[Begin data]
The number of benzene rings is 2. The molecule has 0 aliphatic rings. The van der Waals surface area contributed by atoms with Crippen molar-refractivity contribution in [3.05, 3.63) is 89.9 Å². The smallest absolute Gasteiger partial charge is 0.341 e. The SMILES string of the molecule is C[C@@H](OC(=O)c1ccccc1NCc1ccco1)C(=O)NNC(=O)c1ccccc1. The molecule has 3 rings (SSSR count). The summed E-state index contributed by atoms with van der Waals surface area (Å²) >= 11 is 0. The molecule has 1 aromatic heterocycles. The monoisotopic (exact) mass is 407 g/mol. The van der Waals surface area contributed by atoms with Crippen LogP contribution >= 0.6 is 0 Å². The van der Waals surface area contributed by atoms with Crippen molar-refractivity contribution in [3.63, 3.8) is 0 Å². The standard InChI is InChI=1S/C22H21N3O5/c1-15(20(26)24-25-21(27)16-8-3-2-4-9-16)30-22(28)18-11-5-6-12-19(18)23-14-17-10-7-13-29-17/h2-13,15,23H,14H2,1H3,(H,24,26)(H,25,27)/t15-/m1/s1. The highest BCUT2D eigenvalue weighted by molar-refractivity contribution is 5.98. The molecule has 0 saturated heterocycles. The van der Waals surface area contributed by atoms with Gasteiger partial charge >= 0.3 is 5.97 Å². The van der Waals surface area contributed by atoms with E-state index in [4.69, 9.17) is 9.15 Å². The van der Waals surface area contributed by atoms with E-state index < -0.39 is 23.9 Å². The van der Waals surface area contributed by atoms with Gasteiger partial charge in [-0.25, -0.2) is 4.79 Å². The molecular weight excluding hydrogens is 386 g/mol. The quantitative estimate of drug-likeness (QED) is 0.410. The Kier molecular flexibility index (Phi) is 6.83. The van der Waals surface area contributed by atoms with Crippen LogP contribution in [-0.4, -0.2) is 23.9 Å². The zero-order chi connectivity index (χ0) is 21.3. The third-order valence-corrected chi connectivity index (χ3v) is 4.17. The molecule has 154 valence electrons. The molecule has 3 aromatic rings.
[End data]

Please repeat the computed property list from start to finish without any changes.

The number of benzene rings is 2. The molecule has 0 aliphatic rings. The van der Waals surface area contributed by atoms with Crippen molar-refractivity contribution in [3.05, 3.63) is 89.9 Å². The smallest absolute Gasteiger partial charge is 0.341 e. The SMILES string of the molecule is C[C@@H](OC(=O)c1ccccc1NCc1ccco1)C(=O)NNC(=O)c1ccccc1. The molecule has 3 rings (SSSR count). The summed E-state index contributed by atoms with van der Waals surface area (Å²) >= 11 is 0. The molecule has 1 aromatic heterocycles. The monoisotopic (exact) mass is 407 g/mol. The van der Waals surface area contributed by atoms with Crippen LogP contribution >= 0.6 is 0 Å². The van der Waals surface area contributed by atoms with Crippen molar-refractivity contribution in [3.63, 3.8) is 0 Å². The standard InChI is InChI=1S/C22H21N3O5/c1-15(20(26)24-25-21(27)16-8-3-2-4-9-16)30-22(28)18-11-5-6-12-19(18)23-14-17-10-7-13-29-17/h2-13,15,23H,14H2,1H3,(H,24,26)(H,25,27)/t15-/m1/s1. The highest BCUT2D eigenvalue weighted by molar-refractivity contribution is 5.98. The molecule has 0 saturated heterocycles. The van der Waals surface area contributed by atoms with Gasteiger partial charge >= 0.3 is 5.97 Å². The van der Waals surface area contributed by atoms with E-state index in [4.69, 9.17) is 9.15 Å². The van der Waals surface area contributed by atoms with E-state index < -0.39 is 23.9 Å². The van der Waals surface area contributed by atoms with Gasteiger partial charge in [-0.25, -0.2) is 4.79 Å². The molecular weight excluding hydrogens is 386 g/mol. The quantitative estimate of drug-likeness (QED) is 0.410. The Kier molecular flexibility index (Phi) is 6.83. The van der Waals surface area contributed by atoms with Crippen LogP contribution in [-0.4, -0.2) is 23.9 Å². The zero-order chi connectivity index (χ0) is 21.3. The third-order valence-corrected chi connectivity index (χ3v) is 4.17. The molecule has 154 valence electrons. The molecule has 3 aromatic rings.